I want to talk about something that’s been gnawing at the back of my mind for a while. It’s a social phenomenon that is creeping into every aspect of our lives. Some might call it a form of progress, and I can see the appeal in that. But when it starts to encroach on self-defense, that’s where I draw the line.
I’m talking about political correctness.
When Life is On the Line
Let me say it loud and clear: PC and Self Defense DO NOT mix.
There is no room for considerations of group sensitivity (whether religious, racial, or otherwise demographic) when you are dealing with life and death situations. I really don’t care whose feelings get hurt when lives are on the line, and frankly, neither should you. As unpopular as it may sound, that is the cold, hard truth – so if you want to treat this self-defense stuff seriously, take the pill and swallow it.
Don’t know what I’m talking about? Raise your hand if you ever felt suspicious or uncomfortable about someone in the street, or on the bus, and did absolutely nothing about it, only because of the color of that person’s skin and the way other people around you might perceive your attitude. (“If I move seats, wait for the next elevator, cross the street, they’ll think I’m a racist/bigot/sexist.”) We’ve ALL been in that situation, shoving a gut feeling aside because of fear of being perceived badly.
The reason is that in our (mostly) peaceful, western society, survival instincts have been gradually suppressed by social norms. We have become so “civilized”, so unaccustomed to violence, that we’ve rewired our brains to prioritize civil behavior above everything else. Now, from an anthropological perspective, this might be a wonderful thing. From a self-defense perspective, it’ll get you killed.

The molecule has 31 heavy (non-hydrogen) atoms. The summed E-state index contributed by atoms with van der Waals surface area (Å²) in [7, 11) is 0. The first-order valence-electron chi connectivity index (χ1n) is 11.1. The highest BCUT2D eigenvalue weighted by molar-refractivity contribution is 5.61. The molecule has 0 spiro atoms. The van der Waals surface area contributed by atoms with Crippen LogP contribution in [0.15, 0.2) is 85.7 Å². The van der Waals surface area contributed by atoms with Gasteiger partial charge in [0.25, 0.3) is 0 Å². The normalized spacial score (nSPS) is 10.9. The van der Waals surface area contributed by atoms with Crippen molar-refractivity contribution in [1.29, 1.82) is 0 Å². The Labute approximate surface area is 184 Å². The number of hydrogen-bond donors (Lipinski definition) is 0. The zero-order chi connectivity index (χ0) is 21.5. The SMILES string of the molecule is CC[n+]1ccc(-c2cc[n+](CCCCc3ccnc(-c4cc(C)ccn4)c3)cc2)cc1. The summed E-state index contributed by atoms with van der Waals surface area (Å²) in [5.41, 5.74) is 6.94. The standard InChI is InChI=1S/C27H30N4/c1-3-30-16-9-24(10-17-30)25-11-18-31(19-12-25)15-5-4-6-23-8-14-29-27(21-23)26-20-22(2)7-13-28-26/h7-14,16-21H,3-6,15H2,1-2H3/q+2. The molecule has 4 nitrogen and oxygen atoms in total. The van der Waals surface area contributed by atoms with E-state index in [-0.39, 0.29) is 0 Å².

Don’t Mind Your Own Business
Case-in-point: I was reading about some of the eyewitness accounts from the November 13th Terror Attacks in Paris. There are at least two documented cases of suspicious behavior prior to the events: one was the Bataclan attackers scoping the premises the day before, the other was the gang allegedly setting-up in the apartment that was later raided by the police. In one instance, nobody thought to report to the police, and in the other, there was no follow-up. There is a pervasive “mind your own business” attitude that pushes us to bury our suspicions and keep them to ourselves. This would be unthinkable in my home country of Israel, where people are a) always poking their nose into other people’s affairs (anyone who’s ever stood in line at an ATM knows what I’m talking about) and b) much more attuned to and suspicious of out-of-the-ordinary and potentially dangerous behavior.
A bunch of guys carrying heavy gear in and out of an apartment building, noises of lock-and-load wafting from the apartment accompanied by shouting in Arabic? – I give it an hour before the place gets stormed by the police. Not so in Europe, unfortunately, partly because people are worried of being labeled racist if they call it in.
Entering Mushin Means No Prejudice